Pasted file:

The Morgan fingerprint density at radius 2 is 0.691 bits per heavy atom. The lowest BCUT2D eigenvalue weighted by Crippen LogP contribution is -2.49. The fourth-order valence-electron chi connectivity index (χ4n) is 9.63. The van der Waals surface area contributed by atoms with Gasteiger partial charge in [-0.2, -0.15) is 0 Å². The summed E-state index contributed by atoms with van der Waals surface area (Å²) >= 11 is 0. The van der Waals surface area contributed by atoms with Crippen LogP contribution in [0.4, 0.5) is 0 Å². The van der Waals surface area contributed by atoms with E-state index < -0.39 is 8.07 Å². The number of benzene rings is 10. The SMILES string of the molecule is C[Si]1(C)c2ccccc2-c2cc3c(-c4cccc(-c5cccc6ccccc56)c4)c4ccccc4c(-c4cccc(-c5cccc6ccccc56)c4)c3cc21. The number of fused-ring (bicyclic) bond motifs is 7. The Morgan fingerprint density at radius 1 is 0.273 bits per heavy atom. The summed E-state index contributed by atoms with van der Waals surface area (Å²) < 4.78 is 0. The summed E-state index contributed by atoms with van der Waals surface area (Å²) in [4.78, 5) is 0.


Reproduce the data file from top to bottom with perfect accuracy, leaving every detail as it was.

The Morgan fingerprint density at radius 2 is 0.691 bits per heavy atom. The lowest BCUT2D eigenvalue weighted by Crippen LogP contribution is -2.49. The fourth-order valence-electron chi connectivity index (χ4n) is 9.63. The van der Waals surface area contributed by atoms with Gasteiger partial charge in [-0.2, -0.15) is 0 Å². The summed E-state index contributed by atoms with van der Waals surface area (Å²) >= 11 is 0. The van der Waals surface area contributed by atoms with Crippen LogP contribution in [0.4, 0.5) is 0 Å². The van der Waals surface area contributed by atoms with E-state index < -0.39 is 8.07 Å². The number of benzene rings is 10. The SMILES string of the molecule is C[Si]1(C)c2ccccc2-c2cc3c(-c4cccc(-c5cccc6ccccc56)c4)c4ccccc4c(-c4cccc(-c5cccc6ccccc56)c4)c3cc21. The number of fused-ring (bicyclic) bond motifs is 7. The Morgan fingerprint density at radius 1 is 0.273 bits per heavy atom. The summed E-state index contributed by atoms with van der Waals surface area (Å²) < 4.78 is 0. The summed E-state index contributed by atoms with van der Waals surface area (Å²) in [4.78, 5) is 0.